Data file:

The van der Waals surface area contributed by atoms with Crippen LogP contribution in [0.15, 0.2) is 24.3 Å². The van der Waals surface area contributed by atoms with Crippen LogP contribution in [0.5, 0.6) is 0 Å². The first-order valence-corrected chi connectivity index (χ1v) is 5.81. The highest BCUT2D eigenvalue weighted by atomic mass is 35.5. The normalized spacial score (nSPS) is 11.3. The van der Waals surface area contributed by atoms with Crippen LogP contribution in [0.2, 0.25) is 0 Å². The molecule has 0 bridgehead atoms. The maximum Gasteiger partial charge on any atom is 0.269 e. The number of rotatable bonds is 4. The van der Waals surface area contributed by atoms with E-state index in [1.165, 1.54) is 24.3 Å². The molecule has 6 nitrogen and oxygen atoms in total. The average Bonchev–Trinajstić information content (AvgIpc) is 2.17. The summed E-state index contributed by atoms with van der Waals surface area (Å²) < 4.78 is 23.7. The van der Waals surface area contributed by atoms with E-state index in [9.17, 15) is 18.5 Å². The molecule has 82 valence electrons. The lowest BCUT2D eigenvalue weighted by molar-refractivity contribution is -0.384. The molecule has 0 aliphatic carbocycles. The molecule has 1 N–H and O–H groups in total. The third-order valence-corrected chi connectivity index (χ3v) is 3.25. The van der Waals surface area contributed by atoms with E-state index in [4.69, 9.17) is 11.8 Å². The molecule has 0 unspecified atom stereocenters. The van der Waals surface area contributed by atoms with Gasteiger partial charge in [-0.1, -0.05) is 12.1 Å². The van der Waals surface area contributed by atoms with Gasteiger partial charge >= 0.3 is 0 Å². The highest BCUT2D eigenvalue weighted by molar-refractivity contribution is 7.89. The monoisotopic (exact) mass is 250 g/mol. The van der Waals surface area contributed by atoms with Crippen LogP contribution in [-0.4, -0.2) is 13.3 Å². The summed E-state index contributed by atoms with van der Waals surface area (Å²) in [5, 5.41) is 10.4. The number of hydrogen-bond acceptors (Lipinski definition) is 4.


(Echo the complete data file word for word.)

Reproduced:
The van der Waals surface area contributed by atoms with Crippen LogP contribution in [0.15, 0.2) is 24.3 Å². The van der Waals surface area contributed by atoms with Crippen LogP contribution in [0.5, 0.6) is 0 Å². The first-order valence-corrected chi connectivity index (χ1v) is 5.81. The highest BCUT2D eigenvalue weighted by atomic mass is 35.5. The normalized spacial score (nSPS) is 11.3. The van der Waals surface area contributed by atoms with Crippen LogP contribution in [0.2, 0.25) is 0 Å². The molecule has 0 bridgehead atoms. The maximum Gasteiger partial charge on any atom is 0.269 e. The number of rotatable bonds is 4. The van der Waals surface area contributed by atoms with E-state index in [1.165, 1.54) is 24.3 Å². The molecule has 6 nitrogen and oxygen atoms in total. The average Bonchev–Trinajstić information content (AvgIpc) is 2.17. The summed E-state index contributed by atoms with van der Waals surface area (Å²) < 4.78 is 23.7. The van der Waals surface area contributed by atoms with E-state index in [9.17, 15) is 18.5 Å². The molecule has 82 valence electrons. The lowest BCUT2D eigenvalue weighted by molar-refractivity contribution is -0.384. The molecule has 0 aliphatic carbocycles. The molecule has 1 N–H and O–H groups in total. The third-order valence-corrected chi connectivity index (χ3v) is 3.25. The van der Waals surface area contributed by atoms with E-state index in [4.69, 9.17) is 11.8 Å². The molecule has 0 unspecified atom stereocenters. The van der Waals surface area contributed by atoms with Gasteiger partial charge in [-0.1, -0.05) is 12.1 Å². The van der Waals surface area contributed by atoms with Gasteiger partial charge >= 0.3 is 0 Å². The highest BCUT2D eigenvalue weighted by molar-refractivity contribution is 7.89. The monoisotopic (exact) mass is 250 g/mol. The van der Waals surface area contributed by atoms with Crippen LogP contribution in [-0.4, -0.2) is 13.3 Å². The summed E-state index contributed by atoms with van der Waals surface area (Å²) in [5, 5.41) is 10.4. The number of hydrogen-bond acceptors (Lipinski definition) is 4.